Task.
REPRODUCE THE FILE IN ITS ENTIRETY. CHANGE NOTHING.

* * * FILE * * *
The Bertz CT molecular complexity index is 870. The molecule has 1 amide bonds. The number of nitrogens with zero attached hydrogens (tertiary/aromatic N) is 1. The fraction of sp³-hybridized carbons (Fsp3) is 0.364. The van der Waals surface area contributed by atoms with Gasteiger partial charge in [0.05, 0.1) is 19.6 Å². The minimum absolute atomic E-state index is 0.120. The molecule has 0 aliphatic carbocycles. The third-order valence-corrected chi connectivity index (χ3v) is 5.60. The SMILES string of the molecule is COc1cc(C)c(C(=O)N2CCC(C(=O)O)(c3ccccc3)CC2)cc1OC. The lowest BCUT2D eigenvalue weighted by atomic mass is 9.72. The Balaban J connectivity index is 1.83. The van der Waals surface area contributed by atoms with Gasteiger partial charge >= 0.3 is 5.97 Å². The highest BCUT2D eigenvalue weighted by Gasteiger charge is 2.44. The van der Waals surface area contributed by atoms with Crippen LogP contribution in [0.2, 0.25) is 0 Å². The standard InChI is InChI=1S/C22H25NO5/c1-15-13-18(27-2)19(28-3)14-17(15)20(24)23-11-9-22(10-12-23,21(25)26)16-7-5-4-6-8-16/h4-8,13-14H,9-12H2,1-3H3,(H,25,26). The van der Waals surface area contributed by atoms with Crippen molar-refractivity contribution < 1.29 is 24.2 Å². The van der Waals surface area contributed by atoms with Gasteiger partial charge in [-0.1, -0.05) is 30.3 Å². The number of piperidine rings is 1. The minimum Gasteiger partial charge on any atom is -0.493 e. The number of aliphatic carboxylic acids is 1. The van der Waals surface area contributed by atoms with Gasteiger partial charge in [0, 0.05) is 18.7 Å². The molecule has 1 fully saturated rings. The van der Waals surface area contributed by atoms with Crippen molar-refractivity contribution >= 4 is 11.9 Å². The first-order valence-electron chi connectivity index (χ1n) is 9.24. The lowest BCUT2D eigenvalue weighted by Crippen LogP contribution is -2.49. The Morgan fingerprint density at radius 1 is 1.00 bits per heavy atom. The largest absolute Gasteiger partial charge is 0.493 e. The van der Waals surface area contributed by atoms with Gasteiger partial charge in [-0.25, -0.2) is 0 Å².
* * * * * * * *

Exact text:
The Bertz CT molecular complexity index is 870. The molecule has 1 amide bonds. The number of nitrogens with zero attached hydrogens (tertiary/aromatic N) is 1. The fraction of sp³-hybridized carbons (Fsp3) is 0.364. The van der Waals surface area contributed by atoms with Gasteiger partial charge in [0.05, 0.1) is 19.6 Å². The minimum absolute atomic E-state index is 0.120. The molecule has 0 aliphatic carbocycles. The third-order valence-corrected chi connectivity index (χ3v) is 5.60. The SMILES string of the molecule is COc1cc(C)c(C(=O)N2CCC(C(=O)O)(c3ccccc3)CC2)cc1OC. The lowest BCUT2D eigenvalue weighted by atomic mass is 9.72. The Balaban J connectivity index is 1.83. The van der Waals surface area contributed by atoms with Gasteiger partial charge >= 0.3 is 5.97 Å². The highest BCUT2D eigenvalue weighted by Gasteiger charge is 2.44. The van der Waals surface area contributed by atoms with Crippen LogP contribution in [0.2, 0.25) is 0 Å². The standard InChI is InChI=1S/C22H25NO5/c1-15-13-18(27-2)19(28-3)14-17(15)20(24)23-11-9-22(10-12-23,21(25)26)16-7-5-4-6-8-16/h4-8,13-14H,9-12H2,1-3H3,(H,25,26). The van der Waals surface area contributed by atoms with Crippen molar-refractivity contribution < 1.29 is 24.2 Å². The van der Waals surface area contributed by atoms with Gasteiger partial charge in [-0.1, -0.05) is 30.3 Å². The number of piperidine rings is 1. The minimum Gasteiger partial charge on any atom is -0.493 e. The number of aliphatic carboxylic acids is 1. The van der Waals surface area contributed by atoms with Gasteiger partial charge in [0, 0.05) is 18.7 Å². The molecule has 1 fully saturated rings. The van der Waals surface area contributed by atoms with Crippen molar-refractivity contribution >= 4 is 11.9 Å². The first-order valence-electron chi connectivity index (χ1n) is 9.24. The lowest BCUT2D eigenvalue weighted by Crippen LogP contribution is -2.49. The Morgan fingerprint density at radius 1 is 1.00 bits per heavy atom. The largest absolute Gasteiger partial charge is 0.493 e. The van der Waals surface area contributed by atoms with Gasteiger partial charge in [-0.25, -0.2) is 0 Å².